Karate Thoughts Blog

Contents   /   Email  /   Atom  /   RSS  /  

1700+ Posts... and Counting

Guest Post: Kamae

This Guest Post is by my friend and senior, Sensei Pat Nakata. Nakata Sensei is the head of the Okinawa Shorin-Ryu Karate Association in Hawaii. He was a student of Chosin (Choshin) Chibana in Shorin-Ryu, and also studied Ryukyu Kobudo under Sensei Fumio Nagaishi. When he was a young man, he studied Wado-Ryu Karate under Sensei Walter Nishioka.

- - - - - - - - - -


Chibana Chosin Sensei said, "There is no kamae in a Karate kata, except for the beginning and end of the kata. Everything else is transition and application." This concept of no kamae is not unique to the Chosin Chibana Shorin-ryu Karate, other schools advocate a simliar concept.

Kamae most often is a guard or a ready position (dead, no movement). Chibana Sensei, also, meant that no kamae was no cocking. Example; anytime one drew the hand back for blocking, striking, or punching this was a kamae (cocking).

Some schools consider the finish position of each technique in a kata a kamae (pose). Example; in Shotokan, many times an instructor will call a "gedan barai no kamae" (low sweeping block postion) or in Wado-Ryu, the instructor will call a "jyunzuki no kamae" (a same side [with the front foot] or corresponding punch position).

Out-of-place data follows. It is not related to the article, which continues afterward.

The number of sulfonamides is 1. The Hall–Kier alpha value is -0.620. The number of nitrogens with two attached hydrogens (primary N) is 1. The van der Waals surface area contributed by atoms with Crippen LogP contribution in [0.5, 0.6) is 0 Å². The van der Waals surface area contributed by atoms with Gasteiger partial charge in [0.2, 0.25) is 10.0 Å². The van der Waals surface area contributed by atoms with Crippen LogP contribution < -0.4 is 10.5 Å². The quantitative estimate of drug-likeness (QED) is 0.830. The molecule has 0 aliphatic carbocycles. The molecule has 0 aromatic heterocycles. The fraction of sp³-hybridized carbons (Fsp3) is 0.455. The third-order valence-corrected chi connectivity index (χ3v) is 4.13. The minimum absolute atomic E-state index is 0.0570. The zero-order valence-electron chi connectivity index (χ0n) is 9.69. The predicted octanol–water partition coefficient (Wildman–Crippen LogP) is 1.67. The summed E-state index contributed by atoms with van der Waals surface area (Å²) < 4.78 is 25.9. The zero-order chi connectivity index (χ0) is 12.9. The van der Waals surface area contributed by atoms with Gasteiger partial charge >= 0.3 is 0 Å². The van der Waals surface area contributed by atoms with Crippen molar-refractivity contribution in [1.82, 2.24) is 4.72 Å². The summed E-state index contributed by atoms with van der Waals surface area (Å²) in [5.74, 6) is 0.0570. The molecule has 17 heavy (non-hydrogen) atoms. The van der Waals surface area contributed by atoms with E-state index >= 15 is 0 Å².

To repeat, there is no kamae in a Karate Kata. Every minute movement has a meaning and application. There is no posing (set position/posture), because after completing a technique there is an immediate transition into the next technique (the transition may also be the technique in itself). Cocking will stop the flow of the technique, and thus, stop the transition.

The flow and the tempo should be smooth, with no holding of your breath, exhaling or inhaling. This is done with a natural breathing rhythm (iki no hyoshi), leaving no room (space) for kamae.

This is the reason why Chibana Sensei said, "we do not take stances, but rather the 'foot work' ends up in a position that is moving the body weight (or hara) for the transmission of the technique." With this reasoning, Chibana Sensei used the term "ashi" (stepping) more than "dachi" (stance).

Besides breaking the flow, kamae will telegraph your intentions. In the ultimate level of kata practice, there is no kamae, because we are always flowing while timing an opponent.

Pat Nakata